China National Guizhou Aviation Industry’s JiaoLian-9, known as FTC-2000 Shanying (Mountain Eagle) when exported, is derived from China’s JJ-7 trainer. Which was, in turn, derived from Russian 2-seat MiG-21s. Visible enhancements include a raised cockpit that greatly improves visibility for both pilots, a correspondingly larger dorsal “spine”, a cranked delta wing to improve handling characteristics, and moving the engine intake from the plane’s nose to a pair of small side intakes.
The JL-9 uses a Chinese WP-13 or WP-14 turbojet engine, and carries Chinese electronics, and weapons. It reportedly packs an internal 23mm cannon, and has 5 stores stations that can carry up to 2,000 kg/ 4,400 pounds of fuel tanks, short-range air-air missiles, or rocket launders and unguided bombs. Its derivation from the MiG-21 gives it questionable suitability as a ground attack aircraft, but they could be used effectively for secondary air policing, especially if equipped with SELEX Galileo’s Grifo S7 radar.
Contracts and Key Events
Jan 14/10: Flight International reports that Indonesia’s military is about to renew a request for funds to finance its purchase of trainer and attack aircraft. The service submitted requests to replace its OV-10s in 2008, and 20 Hawks in 2009, but the government did not approve the budgets. A faster-than-expected economic recovery may offer a new opportunity, and Indonesian air force commander Air Marshal Imam Sufaat has reportedly said that the OV-10 replacement has been approved, while the Hawk replacement remains under discussion.
Nov 13/09: The Jakarta Post quotes newly sworn-in Indonesian Air Force chief of staff Vice Marshal Imam Safaat, who says that Russian Yak-130s and Chinese FTC-2000s would replace Indonesia’s 20 remaining British Hawk Mk.53 trainer jets (2 reportedly operational), and remaining American OV-10 Bronco turboprops (0-8 operational).
At this point, this is pre-budget intent, and not a contract. The age of Indonesia’s Hawk and Bronco fleets, and the importance of training, will add urgency to this request. Imam said that these aircraft are “expensive” and would be bought with the help of foreign aid.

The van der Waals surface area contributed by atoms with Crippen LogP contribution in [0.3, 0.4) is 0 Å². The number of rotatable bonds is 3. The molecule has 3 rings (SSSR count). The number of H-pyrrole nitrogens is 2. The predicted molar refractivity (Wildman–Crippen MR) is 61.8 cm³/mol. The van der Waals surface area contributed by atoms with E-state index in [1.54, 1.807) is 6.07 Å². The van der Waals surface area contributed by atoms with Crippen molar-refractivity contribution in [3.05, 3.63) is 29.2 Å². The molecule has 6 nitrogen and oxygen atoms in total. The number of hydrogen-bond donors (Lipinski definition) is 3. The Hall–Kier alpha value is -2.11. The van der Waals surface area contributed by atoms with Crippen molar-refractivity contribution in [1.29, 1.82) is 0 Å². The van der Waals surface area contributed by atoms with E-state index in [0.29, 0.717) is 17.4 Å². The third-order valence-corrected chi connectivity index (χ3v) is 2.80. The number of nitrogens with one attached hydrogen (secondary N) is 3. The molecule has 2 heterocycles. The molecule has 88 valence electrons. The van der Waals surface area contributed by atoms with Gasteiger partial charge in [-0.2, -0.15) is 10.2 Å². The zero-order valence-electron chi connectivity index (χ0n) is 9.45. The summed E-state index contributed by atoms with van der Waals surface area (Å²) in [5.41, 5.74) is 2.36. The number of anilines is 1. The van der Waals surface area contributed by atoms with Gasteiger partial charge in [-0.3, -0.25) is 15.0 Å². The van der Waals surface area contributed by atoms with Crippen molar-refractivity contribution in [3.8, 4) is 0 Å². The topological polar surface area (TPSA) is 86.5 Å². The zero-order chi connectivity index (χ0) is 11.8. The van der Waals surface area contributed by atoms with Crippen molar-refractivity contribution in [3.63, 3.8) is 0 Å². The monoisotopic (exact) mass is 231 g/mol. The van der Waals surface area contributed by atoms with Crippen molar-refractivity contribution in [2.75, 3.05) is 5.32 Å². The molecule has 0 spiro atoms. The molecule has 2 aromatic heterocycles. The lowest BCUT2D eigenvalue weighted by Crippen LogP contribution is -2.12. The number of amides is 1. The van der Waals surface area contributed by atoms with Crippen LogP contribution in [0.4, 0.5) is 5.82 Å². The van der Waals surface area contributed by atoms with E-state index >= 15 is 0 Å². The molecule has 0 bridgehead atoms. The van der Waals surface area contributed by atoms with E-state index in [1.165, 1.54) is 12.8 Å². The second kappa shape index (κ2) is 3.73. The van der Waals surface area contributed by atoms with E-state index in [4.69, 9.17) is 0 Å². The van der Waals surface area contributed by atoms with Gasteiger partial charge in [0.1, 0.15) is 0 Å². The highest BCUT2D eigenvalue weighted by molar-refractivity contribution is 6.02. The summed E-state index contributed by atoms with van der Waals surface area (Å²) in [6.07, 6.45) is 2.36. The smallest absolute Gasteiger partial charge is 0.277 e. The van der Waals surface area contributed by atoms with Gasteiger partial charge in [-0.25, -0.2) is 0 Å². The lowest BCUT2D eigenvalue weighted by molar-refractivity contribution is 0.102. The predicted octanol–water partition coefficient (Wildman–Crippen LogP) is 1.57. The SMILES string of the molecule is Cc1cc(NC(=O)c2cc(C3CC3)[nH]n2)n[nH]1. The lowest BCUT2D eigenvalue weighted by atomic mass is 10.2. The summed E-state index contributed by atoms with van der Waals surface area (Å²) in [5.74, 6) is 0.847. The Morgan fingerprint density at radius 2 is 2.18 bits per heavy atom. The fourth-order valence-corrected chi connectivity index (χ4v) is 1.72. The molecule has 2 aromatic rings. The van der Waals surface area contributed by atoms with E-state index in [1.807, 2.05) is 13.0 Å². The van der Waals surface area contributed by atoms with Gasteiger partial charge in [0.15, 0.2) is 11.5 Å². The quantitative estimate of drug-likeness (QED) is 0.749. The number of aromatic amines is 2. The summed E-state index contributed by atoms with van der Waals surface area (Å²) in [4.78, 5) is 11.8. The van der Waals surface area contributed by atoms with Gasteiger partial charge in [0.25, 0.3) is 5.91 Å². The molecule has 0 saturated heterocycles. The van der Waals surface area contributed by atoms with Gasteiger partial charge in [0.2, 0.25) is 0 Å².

The new TNI-AU chief added that the service also plans to replace its 16 F-5E/Fs (4 reportedly operational) by 2013.
Indonesia’s economy has performed well in recent years, and the TNI-AU budget is expected to increase by 25%-75% over the next year, adding $105-320 million. Nevertheless, a verdict that even the Yak-130 and FTC-2000 are expensive could suggest these very aircraft for the F-5’s roles. Both designs are capable of handling those roles at comparable performance levels, and the shrinkage of Indonesia’s front-line combat fleet makes a large array of single-focus trainers a dubious proposition, unless ample money is available for more front-line fighters as well. The flip side of that choice is that beyond the Yak-130’s strong close air support capabilities, these 2 choices would not be competitive with modern fighters.
Alternatively, Indonesia could cast a wider net, and look to purchase both replacement trainers, and low-budget dedicated fighters like the Chinese/Pakistani JF-17 Thunder, India’s Tejas, or South Korea’s TA-50 Golden Eagle to replace its F-5s. A more ambitious effort might even examine higher-end lightweight fighters like the Russian MiG-29/35, Chinese J-10, or the Swedish JAS-39 Gripen flown by nearby Thailand. Of these lightweight fighter choices, the Russian MiG-29/35 and Chinese JF-17 or J-10 are the only options that would be immune to future western military sanctions. All of the other choices currently fly with General Electric turbofan engines, and are slated to continue using western designs.